Motherhood takes place alongside other roles that women play, both at home (e.g., spouse/partner, daughter, sibling), in the workplace (employer/employee), and in other social contexts (e.g., friend, volunteer). While most women thrive in all of these roles, balancing motherhood with other activities, roles, and expectations is complicated and at times stressful. Societies differ in the supports (both formal and informal) that are provided for mothering. Formal supports (e.g., U.S. Family and Medical Leave Act) have enabled women to become mothers while also continuing their participation in society. These formal supports, along with many informal supports provided by family and friends, also serve to provide women with information, material goods, and services (e.g., Women, Infants and Children [WIC], Child Care and Development Fund), and emotional support in her mothering role. Child-care services, parenting education programs, parenting support groups, and help from friends and family are important in supporting mothers and their children. When women have sources of social support (emotional, informational, tangible/material) they are able to be more effective and fulfilled as parents.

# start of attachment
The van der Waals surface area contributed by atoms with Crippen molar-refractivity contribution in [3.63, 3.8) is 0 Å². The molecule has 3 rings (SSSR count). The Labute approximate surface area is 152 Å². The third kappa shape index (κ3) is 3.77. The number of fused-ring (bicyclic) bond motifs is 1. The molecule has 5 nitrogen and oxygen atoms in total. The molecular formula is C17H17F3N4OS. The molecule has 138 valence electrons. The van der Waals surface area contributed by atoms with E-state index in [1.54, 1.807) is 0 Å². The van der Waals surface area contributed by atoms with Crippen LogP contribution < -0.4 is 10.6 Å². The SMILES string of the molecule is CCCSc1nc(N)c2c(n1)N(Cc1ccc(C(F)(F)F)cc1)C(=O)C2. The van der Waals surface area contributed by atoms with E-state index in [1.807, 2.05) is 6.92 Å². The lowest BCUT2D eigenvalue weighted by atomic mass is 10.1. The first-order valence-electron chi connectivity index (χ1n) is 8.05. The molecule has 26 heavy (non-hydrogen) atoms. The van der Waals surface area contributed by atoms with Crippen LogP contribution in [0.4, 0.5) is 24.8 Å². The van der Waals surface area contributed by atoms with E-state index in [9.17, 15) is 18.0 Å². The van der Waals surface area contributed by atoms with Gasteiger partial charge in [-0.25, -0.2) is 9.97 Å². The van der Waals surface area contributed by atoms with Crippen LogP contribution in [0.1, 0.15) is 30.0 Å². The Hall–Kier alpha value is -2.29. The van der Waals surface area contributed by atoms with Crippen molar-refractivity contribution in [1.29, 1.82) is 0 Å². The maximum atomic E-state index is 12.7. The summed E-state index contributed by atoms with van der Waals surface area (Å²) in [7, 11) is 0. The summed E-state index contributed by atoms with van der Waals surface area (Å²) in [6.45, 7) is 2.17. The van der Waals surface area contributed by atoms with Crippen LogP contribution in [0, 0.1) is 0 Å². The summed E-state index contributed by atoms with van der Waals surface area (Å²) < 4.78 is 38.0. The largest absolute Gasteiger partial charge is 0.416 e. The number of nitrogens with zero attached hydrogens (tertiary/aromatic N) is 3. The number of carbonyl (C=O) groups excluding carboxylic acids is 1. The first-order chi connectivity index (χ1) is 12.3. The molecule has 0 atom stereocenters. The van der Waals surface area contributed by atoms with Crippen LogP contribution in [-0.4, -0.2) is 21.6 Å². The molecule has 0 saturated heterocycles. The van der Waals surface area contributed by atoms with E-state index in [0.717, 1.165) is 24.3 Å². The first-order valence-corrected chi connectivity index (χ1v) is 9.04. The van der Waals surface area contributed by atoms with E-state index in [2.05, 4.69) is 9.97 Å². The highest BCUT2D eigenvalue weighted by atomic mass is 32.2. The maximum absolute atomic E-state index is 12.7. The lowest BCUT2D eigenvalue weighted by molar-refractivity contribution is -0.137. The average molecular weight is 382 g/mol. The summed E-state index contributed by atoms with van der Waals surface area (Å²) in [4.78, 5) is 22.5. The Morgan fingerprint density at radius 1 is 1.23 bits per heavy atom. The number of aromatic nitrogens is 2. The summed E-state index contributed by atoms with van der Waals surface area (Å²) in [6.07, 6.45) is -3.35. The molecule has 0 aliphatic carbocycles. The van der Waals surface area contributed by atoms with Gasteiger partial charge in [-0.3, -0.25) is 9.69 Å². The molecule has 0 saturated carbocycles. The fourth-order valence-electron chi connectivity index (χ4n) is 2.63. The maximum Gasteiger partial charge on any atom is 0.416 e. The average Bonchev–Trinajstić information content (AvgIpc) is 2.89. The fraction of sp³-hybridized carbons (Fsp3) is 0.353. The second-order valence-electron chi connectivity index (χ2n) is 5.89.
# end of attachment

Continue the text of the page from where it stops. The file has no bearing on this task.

Many theories of child development emphasize the role that mothers have in their children’s development. Sigmund Freud, for example, highlighted the mother-infant relationship as the “prototype of all other love relationships.” Human infants are dependent on caregivers for a very long time. Typically, mothers play a primary role in meeting an infant’s biological and emotional needs. John Bowlby and others focused on the attachments that infants form to their mothers as an important component of personality development and adaptive functioning. While there are many influences on children’s development (including family environment, genetic/constitutional and social context), research has shown that positive development of children is facilitated by maternal sensitivity, empathy, emotional availability, and reciprocal interaction. Several factors influence a mother’s manner of interacting with her child, including the way in which she was parented, and her current circumstances and support for her as a mother. While the circumstances of motherhood vary across societies and contexts, mothers hold an important role in all societies, serving to nurture, educate, and increase the life chances of the next generation.